Do Plastic Water Bottles REALLY get Recycled?
The short answer to this question is, kinda, sorta, probably not the way you had hoped, but ultimately not really.
The truth behind plastic water bottle recyclability
He Says Recycle. She Says Downcycle. To really understand the big question of whether plastic water bottles are truly recyclable, let’s look at a more in-depth explanation behind the process and statistics about PET (Polyethylene Terephthalate) plastic #1 recycling rates. We want to peel the curtain back on recycling plastic water bottles and answer these 3 main questions:
Why do 70% of PET Plastic Water Bottles NEVER Make it to the Recycling Process?
Why are only 30% of PET Plastics Actually Recycled?
Why is PET Recycling Referred to as ‘Downcycling’?
To ease your conscience, you can skip the explanation and grab an aluminum refillable water bottle. Perhaps PATHWATER? You decide! If you’re ready for a learning journey, let’s dig in!
Why do 70% of PET plastic water bottles NEVER make it to the recycling process?
Even though many people recycle, it’s still not enough to make a dent in our plastics crisis. Here’s how we know this. A whopping 70% of all PET plastic water bottles will either end up in a landfill, in 1 of 5 major ocean gyres, in our streets or mistaken for food by either terrestrial or aquatic animals. These are the main reasons why.
Reason #1 PET is a cheap material
PET is the plastic vessel used for housing water, soft drinks, carbonated drinks, sparkling water, and some juices. PET is sourced from non-renewable crude oil. The enormous carbon footprint left by the extraction of petroleum for the production of PET plastic water bottles is enough reason alone to quit using PET. When plastic alternatives were introduced, studies were conducted in 1974 and scientists had many concerns about what they discovered. Scientists advised companies to seek a solution on how PET can be broken down before mass production was to begin. But profits trumped reason, and manufacturing plastic took off in the beverage industry raising corporate beverage profit margins to all new heights with new, cheaper polyethylene bottles.
Reason #2 High-profit margins remain a priority in single-use beverage plastics manufacturing
This started first with the carbonated soda industry. Companies such as Coca-Cola that used to refill glass bottles 10 times before recycling them made the switch to plastic to bulk increase profits. Carbonated beverage companies bargained the future for profits and not much has changed since, except one main thing, people stopped drinking so much soda. When the soda fad dwindled, and people became more health conscious, they also stopped drinking so much soda and reverted back to tap water. Free, municipal, safe, no-one-is-getting-rich-off of this, regular ole’ tap water. This hit to the soda industry is the reason major brands started developing bottled water sub-brands. Notice how they kept the cheap plastic bottles.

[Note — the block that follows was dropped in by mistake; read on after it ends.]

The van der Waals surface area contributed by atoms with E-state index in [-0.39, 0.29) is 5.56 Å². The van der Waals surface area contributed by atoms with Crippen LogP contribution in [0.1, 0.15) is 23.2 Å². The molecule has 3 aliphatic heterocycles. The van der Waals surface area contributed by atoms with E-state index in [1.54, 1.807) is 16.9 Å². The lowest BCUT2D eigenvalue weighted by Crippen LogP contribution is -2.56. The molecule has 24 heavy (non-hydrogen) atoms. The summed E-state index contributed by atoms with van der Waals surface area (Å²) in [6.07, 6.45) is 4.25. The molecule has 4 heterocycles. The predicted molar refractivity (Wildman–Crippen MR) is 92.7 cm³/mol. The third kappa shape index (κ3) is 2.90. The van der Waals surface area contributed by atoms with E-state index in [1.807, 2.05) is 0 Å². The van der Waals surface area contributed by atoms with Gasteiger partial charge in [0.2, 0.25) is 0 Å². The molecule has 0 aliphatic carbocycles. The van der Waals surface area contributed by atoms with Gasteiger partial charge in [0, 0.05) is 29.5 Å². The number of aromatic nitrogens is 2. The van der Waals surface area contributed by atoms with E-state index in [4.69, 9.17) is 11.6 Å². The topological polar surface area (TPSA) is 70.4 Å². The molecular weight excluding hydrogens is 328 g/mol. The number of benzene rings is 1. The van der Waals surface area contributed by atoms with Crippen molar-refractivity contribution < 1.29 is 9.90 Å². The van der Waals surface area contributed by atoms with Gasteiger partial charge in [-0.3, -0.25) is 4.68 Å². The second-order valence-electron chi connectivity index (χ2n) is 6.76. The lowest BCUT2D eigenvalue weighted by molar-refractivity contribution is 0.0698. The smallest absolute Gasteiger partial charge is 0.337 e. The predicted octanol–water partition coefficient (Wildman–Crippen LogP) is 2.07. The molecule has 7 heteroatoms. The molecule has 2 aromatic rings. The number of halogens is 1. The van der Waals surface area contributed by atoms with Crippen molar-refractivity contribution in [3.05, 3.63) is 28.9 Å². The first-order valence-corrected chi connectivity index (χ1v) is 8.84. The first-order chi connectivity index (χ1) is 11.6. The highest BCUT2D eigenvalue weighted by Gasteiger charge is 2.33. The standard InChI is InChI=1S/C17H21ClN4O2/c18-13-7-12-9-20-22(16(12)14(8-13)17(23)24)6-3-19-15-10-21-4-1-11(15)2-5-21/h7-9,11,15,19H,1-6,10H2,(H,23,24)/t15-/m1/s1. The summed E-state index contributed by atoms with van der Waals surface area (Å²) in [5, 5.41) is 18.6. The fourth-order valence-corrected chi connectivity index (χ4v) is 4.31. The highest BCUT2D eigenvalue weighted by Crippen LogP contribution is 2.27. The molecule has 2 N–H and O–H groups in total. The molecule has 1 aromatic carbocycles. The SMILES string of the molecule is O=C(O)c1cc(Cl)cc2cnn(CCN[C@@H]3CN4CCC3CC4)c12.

Reason #3 There are 40 States that lack recycling incentive programs
Another monumental reason why most PET plastic doesn’t make it to a recycling center is that there are only 10 states that have Container Deposit Legislation (CDL), which requires a refund deposit on most beverage containers. The other 40 states that lack an official CDL have more roadside litter and tend to toss PET bottles in the garbage with no hope for recovery. The low-value of PET materials exacerbates this because it doesn’t get big returns at recycling centers. Which leads us to ask…
Why are only 30% of PET plastics recycled?
Reason #1 PET must be extremely clean and uncontaminated before it can be remanufactured
Every plastic bottle that gets recycled needs to be sorted and cleaned correctly because it only takes a small fraction of contamination to turn an entire batch of PET into unusable trash. The handling and cleaning process of PET has to be so extraordinarily diligent or, off to the landfill it goes. We have seen this scenario play out in 2018 as China officially decided to ban the import of our contaminated, dirty post-consumer plastics which we were accustomed to shipping away in massive quantities. State, federal, local governments and U.S. recovery facilities became extremely complacent in the care and education of sorting recyclables which ultimately led to China second guessing our ability to supply clean, viable post-consumer PET recyclables. Where did this leave us?
Reason #2 China has officially banned post-industrial PET plastic from import
As of January 2018, China formally announced to the World Trade Organization a ban on the import of Post-Industrial plastics from the U.S. including PE, PET, PS, PVCAs. As a state with of the highest recycling rates (65-75%), California is now in a race for solutions to locate where to send our recyclable plastics. Historically, we shipped about 77% of our PET to China for processing. That was until the January 2018 ban, when China said ‘no more’ foreign plastic trash.
Reason #3 Many municipalities have started to ban the same plastics china has stopped accepting